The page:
Crash Bandicoot 4: An Enduring Sequel and I Want to Punch a Hole in the Wall

I’ve been spending a good amount of time these days playing Crash Bandicoot 4: It’s About Time. Being a fan of the series since childhood, it’s a game that was pretty much made for me. It relies heavily on nostalgia but deftly expands the game with new elements. It’s a game that was obviously created with love and affection for the franchise and it makes me want to punch a hole in the wall.

The Crash series has always been PlayStation’s answer to Mario and Sonic. It’s a platformer that continuously adds new obstacles and challenges, rewarding for even the most hardcore gamer. Yes, you can beat the levels fairly easily, but if you want to 100% the game, you’re —

And are you fucking kidding me with that jump? Like, that ledge was clearly closer.

Crash 4 delivers a shocking amount of content. Not only are there plenty of levels throughout various worlds to play, the game also introduces a new playable characters with special abilities. This adds a new wrinkle to —

What do you mean Neo Cortex can’t double jump? What the fuck? Just fucking jump!

Nah.

And even though the Crash games didn’t need more difficulty, Crash 4 adds “inverted” levels. This allows you to replay levels with some added twists. Yes, the level is flipped, but so too is the art style and presentation. Sometimes this —

I clearly spun and killed that guy. What the hell. I pressed Square! I PRESSED SQUARE!!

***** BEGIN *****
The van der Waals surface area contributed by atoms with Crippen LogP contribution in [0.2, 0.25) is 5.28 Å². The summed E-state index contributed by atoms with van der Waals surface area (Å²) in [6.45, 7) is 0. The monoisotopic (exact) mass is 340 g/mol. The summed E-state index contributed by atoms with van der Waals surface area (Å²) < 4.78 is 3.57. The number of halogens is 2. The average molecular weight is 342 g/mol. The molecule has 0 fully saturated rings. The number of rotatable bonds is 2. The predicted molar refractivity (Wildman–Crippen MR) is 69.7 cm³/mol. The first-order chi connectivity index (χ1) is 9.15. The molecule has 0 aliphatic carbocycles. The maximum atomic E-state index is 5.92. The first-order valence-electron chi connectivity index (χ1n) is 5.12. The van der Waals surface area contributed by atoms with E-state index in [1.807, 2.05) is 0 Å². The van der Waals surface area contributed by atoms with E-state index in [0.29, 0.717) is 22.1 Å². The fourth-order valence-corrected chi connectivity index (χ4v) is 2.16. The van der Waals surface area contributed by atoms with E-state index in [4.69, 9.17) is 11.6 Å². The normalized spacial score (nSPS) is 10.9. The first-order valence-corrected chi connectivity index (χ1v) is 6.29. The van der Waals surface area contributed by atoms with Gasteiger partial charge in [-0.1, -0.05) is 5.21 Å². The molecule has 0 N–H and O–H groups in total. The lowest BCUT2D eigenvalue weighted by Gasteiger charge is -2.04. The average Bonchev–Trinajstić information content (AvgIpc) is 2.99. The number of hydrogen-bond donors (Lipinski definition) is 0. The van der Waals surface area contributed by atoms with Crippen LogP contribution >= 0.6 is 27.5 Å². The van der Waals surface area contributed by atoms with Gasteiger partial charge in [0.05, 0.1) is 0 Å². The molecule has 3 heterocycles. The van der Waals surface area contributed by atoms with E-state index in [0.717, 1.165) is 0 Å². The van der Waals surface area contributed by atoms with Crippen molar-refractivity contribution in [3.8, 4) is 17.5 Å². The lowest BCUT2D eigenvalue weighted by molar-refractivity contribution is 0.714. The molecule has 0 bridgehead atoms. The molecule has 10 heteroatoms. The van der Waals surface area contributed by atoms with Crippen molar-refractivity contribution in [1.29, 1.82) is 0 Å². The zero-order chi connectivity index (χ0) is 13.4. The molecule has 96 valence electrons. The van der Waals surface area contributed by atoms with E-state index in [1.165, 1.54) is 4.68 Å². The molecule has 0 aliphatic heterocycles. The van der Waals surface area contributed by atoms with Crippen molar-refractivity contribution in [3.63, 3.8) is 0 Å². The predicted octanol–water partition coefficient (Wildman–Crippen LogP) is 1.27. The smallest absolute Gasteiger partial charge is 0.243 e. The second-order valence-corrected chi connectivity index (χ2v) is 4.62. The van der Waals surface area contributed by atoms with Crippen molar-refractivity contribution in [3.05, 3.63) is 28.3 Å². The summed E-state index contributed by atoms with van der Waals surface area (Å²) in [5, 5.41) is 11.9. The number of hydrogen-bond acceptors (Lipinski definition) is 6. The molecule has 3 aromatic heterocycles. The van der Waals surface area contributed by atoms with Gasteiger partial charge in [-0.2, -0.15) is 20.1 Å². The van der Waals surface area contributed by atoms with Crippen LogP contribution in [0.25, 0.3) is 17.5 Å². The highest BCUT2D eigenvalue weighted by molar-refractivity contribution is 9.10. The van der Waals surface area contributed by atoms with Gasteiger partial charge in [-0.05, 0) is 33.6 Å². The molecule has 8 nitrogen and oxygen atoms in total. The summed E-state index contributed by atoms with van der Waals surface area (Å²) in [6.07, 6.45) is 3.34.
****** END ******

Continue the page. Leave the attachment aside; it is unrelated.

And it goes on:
And speaking of added difficulty, Crash 4 introduces “Flashback Tape” levels. These are special challenge levels separate from the main story. They take place before the original Crash Bandicoot game and —

Oh, did I unlock that Flashback Tape? No? I died? I died 37 times before reaching the tape? Oh okay then. Also fuck you.

Nah.

From a purely visual perspective, Crash 4 is wonderful to behold. It’s smooth, colorful, and amazingly diverse in its atmosphere. You go from prehistoric dinosaurs to futuristic dystopias while never feeling out of place in the Crash universe. And you never spend too much time in one location, so you never get bored of —

Giving me an Ooga Booga mask doesn’t help if I keep falling down this stupid hole. I swear you are doing this to shame me. I’ve given you everything. What else do you want from me!?

Another important aspect of Crash 4 are Quantum Masks. These masks appear throughout various levels and grant Crash new powers/challenges to complete the stages. One mask slows down time. Another flips gravity. These new masks are quintessential Crash mechanics and add —

I can’t fucking push the buttons fast enough! I’m not a 12 year old anymore. Do you know the pain these hands have experienced in the past 3 decades? How do you expect me to execute the perfect combination of button mashing to avoid death? Do you fucking hate me? Is this all some sick experiment to illustrate the ravages of time? A reminder of my own mortality? That every day I grow older and closer to death?

Crash Bandicoot 4 is a wonderful addition to the Crash series. It might have been released more than 20 years after its predecessor, but Crash 4 was worth the wait. It’s a faithful sequel that only adds to the franchise and —

Nah.

I — But I — … — I fucking hate this game.

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